Avoid the “Résumé Black Hole” — Tips for Online Job Applications
Any job seeker in this digital age has been there. Sitting before the computer screen, you type your personal information into the drop down box, fill in the blank spaces with details from your résumé and click “Submit”. Then wait. And wait. And wait some more.
The ease of applying for a job online has flooded the market with applications. Some corporations send an automated response indicating the application was received; others enable you to check the status on your online profile. In many cases, applications are met with a wall of silence.
So how can you stop your application from slipping into the great abyss known as the “résumé black hole”?
Follow these tips.
1) Tailor Your Application. Many companies use automated tracking systems that screen résumés for keywords, former employers, and schools attended. Identify key words in the job description and tailor your application accordingly. If the job listing asks for an applicant who has “brand marketing expertise”, make sure you have “brand marketing” in your application. Indicate how your accomplishments meet their requirements. The more closely your skills are matched to the online ad, the greater your chances of success.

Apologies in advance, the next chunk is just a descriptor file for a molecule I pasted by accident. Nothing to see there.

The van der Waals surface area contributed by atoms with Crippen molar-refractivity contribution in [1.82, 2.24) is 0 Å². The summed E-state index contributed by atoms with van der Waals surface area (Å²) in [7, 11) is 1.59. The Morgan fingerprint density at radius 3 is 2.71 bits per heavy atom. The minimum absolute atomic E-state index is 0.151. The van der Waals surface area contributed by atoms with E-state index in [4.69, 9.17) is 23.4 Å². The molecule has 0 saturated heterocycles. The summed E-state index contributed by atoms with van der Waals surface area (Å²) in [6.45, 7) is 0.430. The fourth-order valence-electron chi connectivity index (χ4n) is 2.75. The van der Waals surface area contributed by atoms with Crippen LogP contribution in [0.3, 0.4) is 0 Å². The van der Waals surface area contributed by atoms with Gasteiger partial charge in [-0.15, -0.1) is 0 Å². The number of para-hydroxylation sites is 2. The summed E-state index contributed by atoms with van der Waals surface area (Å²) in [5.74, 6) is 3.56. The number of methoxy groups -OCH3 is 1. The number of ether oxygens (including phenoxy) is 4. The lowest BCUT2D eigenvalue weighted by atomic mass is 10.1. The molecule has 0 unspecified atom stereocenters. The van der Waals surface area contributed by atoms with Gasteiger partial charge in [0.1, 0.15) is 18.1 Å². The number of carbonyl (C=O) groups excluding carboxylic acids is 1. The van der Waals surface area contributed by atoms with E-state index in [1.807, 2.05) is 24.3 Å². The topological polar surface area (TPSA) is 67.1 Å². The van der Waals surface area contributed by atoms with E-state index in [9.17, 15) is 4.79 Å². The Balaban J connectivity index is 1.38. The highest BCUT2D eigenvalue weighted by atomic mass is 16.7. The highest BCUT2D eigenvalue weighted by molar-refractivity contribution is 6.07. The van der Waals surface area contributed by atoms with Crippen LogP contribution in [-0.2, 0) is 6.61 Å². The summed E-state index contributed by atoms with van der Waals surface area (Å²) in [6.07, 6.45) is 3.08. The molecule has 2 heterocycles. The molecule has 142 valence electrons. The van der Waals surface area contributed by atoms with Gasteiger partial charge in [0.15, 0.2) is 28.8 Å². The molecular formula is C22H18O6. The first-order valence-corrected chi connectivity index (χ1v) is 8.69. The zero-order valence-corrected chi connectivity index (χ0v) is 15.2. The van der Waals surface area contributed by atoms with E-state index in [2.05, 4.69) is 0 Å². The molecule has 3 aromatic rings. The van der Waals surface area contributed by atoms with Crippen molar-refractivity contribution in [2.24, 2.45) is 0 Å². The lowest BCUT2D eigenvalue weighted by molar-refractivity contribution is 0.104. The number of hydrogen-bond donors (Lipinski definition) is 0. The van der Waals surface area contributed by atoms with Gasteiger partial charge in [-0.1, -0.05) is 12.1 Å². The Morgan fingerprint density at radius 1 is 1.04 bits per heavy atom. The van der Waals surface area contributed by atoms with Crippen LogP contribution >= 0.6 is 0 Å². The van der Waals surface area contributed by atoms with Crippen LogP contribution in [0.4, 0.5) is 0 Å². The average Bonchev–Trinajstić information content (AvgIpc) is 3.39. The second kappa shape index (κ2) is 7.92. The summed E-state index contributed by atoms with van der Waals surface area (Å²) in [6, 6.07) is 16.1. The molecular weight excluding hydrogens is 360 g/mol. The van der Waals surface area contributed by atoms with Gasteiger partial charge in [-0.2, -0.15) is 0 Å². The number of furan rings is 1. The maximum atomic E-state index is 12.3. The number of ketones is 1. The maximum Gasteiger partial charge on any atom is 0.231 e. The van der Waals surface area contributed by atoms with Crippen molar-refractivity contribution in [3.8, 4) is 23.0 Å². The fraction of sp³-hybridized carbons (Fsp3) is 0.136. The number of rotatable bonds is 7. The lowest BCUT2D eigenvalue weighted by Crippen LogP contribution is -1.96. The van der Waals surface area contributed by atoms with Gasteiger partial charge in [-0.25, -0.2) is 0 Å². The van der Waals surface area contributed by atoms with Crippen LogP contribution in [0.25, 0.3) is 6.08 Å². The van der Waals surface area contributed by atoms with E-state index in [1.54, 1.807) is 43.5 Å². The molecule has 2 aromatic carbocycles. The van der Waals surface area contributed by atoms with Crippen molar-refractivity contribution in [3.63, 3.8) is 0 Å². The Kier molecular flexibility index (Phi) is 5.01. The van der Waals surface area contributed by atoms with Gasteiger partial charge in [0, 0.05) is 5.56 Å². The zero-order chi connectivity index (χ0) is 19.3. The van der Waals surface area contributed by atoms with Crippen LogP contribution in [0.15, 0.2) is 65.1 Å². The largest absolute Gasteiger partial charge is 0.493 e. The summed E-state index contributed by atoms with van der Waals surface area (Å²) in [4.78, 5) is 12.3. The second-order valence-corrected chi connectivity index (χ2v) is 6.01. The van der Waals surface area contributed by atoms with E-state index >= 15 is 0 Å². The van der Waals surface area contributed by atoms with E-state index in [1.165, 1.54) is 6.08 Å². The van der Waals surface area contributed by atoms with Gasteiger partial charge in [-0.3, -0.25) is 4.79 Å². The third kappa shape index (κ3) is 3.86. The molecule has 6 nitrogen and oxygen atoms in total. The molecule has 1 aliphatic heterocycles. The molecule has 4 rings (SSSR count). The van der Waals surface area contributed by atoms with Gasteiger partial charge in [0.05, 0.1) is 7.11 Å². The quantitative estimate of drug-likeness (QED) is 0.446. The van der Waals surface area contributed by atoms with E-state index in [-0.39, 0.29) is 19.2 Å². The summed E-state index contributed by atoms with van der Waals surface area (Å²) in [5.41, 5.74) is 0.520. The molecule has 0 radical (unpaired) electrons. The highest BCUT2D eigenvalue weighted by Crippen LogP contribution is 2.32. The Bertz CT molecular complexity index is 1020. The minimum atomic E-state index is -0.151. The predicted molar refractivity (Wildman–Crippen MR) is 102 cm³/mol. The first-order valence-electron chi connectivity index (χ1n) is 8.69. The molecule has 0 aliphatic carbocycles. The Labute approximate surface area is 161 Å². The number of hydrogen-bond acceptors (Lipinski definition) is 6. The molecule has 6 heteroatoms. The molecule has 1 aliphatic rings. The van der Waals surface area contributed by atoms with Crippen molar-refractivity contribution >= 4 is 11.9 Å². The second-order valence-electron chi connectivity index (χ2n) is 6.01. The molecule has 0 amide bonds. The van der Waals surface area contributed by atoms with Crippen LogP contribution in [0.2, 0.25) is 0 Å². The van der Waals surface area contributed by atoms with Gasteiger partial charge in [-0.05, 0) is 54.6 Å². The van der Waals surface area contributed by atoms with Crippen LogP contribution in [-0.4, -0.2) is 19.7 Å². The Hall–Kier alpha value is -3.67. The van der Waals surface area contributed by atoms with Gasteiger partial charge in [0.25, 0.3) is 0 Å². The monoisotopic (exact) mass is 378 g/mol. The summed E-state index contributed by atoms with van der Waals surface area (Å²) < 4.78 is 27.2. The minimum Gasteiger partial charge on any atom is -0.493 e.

2) Make an Impression. Include a cover letter. This is your introduction to the recruiter, the first impression you will make. Make it a lasting one. Reveal your personality, illustrate your qualifications, highlight specific accomplishments and skills that address the job description and convey your desire for the position. Do not send a blanket letter that can be sent to any company for a variety of positions. They don’t want this any more than you want a generic response to your application.
3) Fill in the blanks. Fill out all fields within the application process. This information can make you stand out from the competition and demonstrate your interest and desire for the job. Some applications are dismissed if there are blanks and can be rejected in the recruiters’ automated filtering process. Don’t want to list your salary requirements? Write “Negotiable”. If there is a question concerning the name of your current boss, write “To be discussed”. This response also applies if you are currently unemployed. Request for references? Write “Available upon strong mutual interest.”
4) Follow Up. Underscore your interest with a quick follow up email about a week after the application is submitted. In a professional, courteous tone, state that you sent in an application last week and wanted to make sure your materials were received. Briefly reiterate your interest in the position and how you believe you are a good match. Close with how you would like to speak with them further when they are ready to begin scheduling interviews. Keep it short and simple; you don’t want to interrupt the employer or demand a response.
5) Be patient, not idle. Not hearing back right away doesn’t necessarily mean bad news. The hiring manager may have a mountain of applications to sort through or they might not be reviewing applications for a few weeks. So be patient. But not idle. Be proactive and continue exploring job opportunities, using these tips as your guide.